"Education records" is defined as those records that contain information directly related to a student and are maintained by an educational agency or institution or by a person acting for such agency or institution. 20 U.S.C. § 1232g(a)(4)(A). For purposes of FERPA, the document at issue constitutes "education records" in that it contains information about an identifiable student. However, information must be withheld from required public disclosure under FERPA only to the extent "reasonable and necessary to avoid personally identifying a particular student." See Open Records Decision Nos. 332 (1982), 206 (1978). We have marked the information that the district must withhold because the information would tend to reveal the identity of one of the district's students. None of the remaining information contained in the employee grievance is protected under FERPA.
In summary, we have marked the information that the district must withhold pursuant to FERPA. We have also marked additional information that is excepted from public disclosure under section 552.117(1), provided the employee timely elected to make this information confidential in accordance with section 552.024 of the Government Code. The district must release to the requestor the remaining information contained in the employee grievance.
This letter ruling is limited to the particular records at issue in this request and limited to the facts as presented to us; therefore, this ruling must not be relied upon as a previous determination regarding any other records or any other circumstances.
This ruling triggers important deadlines regarding the rights and responsibilities of the governmental body and of the requestor. For example, governmental bodies are prohibited from asking the attorney general to reconsider this ruling. Gov't Code § 552.301(f). If the governmental body wants to challenge this ruling, the governmental body must appeal by filing suit in Travis County within 30 calendar days. Id. § 552.324(b). In order to get the full benefit of such an appeal, the governmental body must file suit within 10 calendar days. Id. § 552.353(b)(3), (c). If the governmental body does not appeal this ruling and the governmental body does not comply with it, then both the requestor and the attorney general have the right to file suit against the governmental body to enforce this ruling. Id. § 552.321(a).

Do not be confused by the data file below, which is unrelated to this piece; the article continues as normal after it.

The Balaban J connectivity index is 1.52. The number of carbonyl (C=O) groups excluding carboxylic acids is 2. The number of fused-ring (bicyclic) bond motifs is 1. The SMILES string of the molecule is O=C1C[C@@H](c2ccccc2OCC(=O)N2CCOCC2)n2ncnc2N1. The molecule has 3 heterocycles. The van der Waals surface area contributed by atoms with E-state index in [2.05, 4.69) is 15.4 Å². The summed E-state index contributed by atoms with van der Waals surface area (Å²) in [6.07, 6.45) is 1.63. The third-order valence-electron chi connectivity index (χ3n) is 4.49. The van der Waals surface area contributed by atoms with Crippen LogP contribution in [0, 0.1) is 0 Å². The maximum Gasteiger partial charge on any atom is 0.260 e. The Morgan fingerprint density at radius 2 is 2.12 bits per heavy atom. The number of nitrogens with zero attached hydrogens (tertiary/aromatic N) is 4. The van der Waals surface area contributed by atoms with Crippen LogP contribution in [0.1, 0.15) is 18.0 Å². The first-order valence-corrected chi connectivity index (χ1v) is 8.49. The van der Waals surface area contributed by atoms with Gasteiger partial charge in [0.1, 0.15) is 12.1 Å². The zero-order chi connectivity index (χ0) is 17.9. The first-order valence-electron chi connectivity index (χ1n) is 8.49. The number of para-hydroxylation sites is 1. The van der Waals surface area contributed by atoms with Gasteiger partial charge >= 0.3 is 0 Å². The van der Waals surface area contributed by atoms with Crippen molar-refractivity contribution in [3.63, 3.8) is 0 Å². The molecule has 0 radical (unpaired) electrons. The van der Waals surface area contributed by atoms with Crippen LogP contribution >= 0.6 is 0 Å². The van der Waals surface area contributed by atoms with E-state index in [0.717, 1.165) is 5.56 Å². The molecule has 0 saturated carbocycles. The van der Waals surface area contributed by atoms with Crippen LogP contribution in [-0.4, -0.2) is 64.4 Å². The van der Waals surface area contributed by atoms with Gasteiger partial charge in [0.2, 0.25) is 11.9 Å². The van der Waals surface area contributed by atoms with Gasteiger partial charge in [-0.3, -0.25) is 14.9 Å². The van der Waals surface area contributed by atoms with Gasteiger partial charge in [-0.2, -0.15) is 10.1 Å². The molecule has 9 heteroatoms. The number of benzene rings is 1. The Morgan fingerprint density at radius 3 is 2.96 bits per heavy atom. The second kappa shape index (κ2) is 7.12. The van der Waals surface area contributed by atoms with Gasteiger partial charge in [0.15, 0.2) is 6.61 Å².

If this ruling requires the governmental body to release all or part of the requested information, the governmental body is responsible for taking the next step. Based on the statute, the attorney general expects that, within 10 calendar days of this ruling, the governmental body will do one of the following three things: 1) release the public records; 2) notify the requestor of the exact day, time, and place that copies of the records will be provided or that the records can be inspected; or 3) notify the requestor of the governmental body's intent to challenge this letter ruling in court. If the governmental body fails to do one of these three things within 10 calendar days of this ruling, then the requestor should report that failure to the attorney general's Open Government Hotline, toll free, at 877/673-6839. The requestor may also file a complaint with the district or county attorney. Id. § 552.3215(e).
If this ruling requires or permits the governmental body to withhold all or some of the requested information, the requestor can appeal that decision by suing the governmental body. Id. § 552.321(a); Texas Department of Public Safety v. Gilbreath, 842 S.W.2d 408,411 (Tex. App.--Austin 1992, no writ).
Please remember that under the Act the release of information triggers certain procedures for costs and charges to the requestor. If records are released in compliance with this ruling, be sure that all charges for the information are at or below the legal amounts. Questions or complaints about over-charging must be directed to Hadassah Schloss at the General Services Commission at 512/475-2497.
If the governmental body, the requestor, or any other person has questions or comments about this ruling, they may contact our office. Although there is no statutory deadline for contacting us, the attorney general prefers to receive any comments within 10 calendar days of the date of this ruling.
Ref: ID# 142657
Encl. Submitted documents
cc: Mr. Melrose E. Huff